Talking Points: USA keeps Canada and Mexico apart

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The violent misdeeds of the Mexican and Canadian baseball teams will go unpunished.

The World Baseball Classic decided no players will be suspended in the aftermath of Saturday's nasty brawl between the teams. Video of the fighting spread across the globe, giving the WBC a major league dose of unwanted attention.

Organizers said Sunday that while the mayhem "runs counter to the spirit of sportsmanship and respectful competition," suspensions would not be appropriate because one team and possibly both will not advance to the second round.

Talking Points would like to thank Team USA to make sure the clash between Mexico and Canada didn't blow up into an international incident.

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With the 2013 NCAA tournament starting in less than two weeks there is time to step back and look at two incredible seasons.

ESPN Films' latest installment in its 30 for 30 series is "Survive and Advance," a look at Jim Valvano and North Carolina State's incredible 1982-83 season that culminated with the most shocking NCAA championship ever. The film debuted Sunday night and it conveys the sense of the team's motto -- "Survive and Advance."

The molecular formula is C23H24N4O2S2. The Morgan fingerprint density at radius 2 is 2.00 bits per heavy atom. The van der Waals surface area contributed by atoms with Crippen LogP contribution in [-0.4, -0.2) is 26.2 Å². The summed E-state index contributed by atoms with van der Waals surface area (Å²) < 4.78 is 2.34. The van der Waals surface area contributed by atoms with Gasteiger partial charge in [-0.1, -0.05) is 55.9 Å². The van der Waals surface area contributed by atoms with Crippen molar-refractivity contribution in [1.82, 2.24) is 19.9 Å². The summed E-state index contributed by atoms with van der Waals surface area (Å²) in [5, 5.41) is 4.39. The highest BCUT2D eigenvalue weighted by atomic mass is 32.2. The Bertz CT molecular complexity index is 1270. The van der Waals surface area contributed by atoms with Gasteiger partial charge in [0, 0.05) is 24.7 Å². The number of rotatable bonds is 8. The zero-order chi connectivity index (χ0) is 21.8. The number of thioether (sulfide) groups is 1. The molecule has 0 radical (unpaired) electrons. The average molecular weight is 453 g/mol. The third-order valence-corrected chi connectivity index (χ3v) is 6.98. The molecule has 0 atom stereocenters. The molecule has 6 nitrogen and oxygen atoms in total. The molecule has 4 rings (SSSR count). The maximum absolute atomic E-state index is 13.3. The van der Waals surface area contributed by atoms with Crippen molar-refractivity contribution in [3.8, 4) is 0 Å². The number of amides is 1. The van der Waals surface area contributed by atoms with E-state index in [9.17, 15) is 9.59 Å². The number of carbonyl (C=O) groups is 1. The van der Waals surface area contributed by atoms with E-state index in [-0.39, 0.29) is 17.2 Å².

On Monday night, CBS Sports Network debuts ""The Miracles: The 1988 Kansas Jayhawks," a film of the 1987-88 season when there was very little talk of a national championship under coach Larry Brown.

And not to be overlooked is the short subject "Deep tournament runs by the Oregon State Beavers."

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A fan made a half-court shot before the Missouri Valley Conference tournament final, but missed a $50,000 jackpot because he forgot to hit a 3-pointer first.

Alex Pertmann of Maryland Heights, Mo., made a layup on his first try and free throw on his second effort, then scampered to mid-court, where he hit nothing but net with a couple of seconds left on a 24-second clock Sunday. After being informed of the error, and with no time remaining, Pertmann went back to the 3-point line and missed a couple of attempts.

As a consolation prize, the Valley gave the 22-year-old Pertmann four tickets to the conference tournament for life.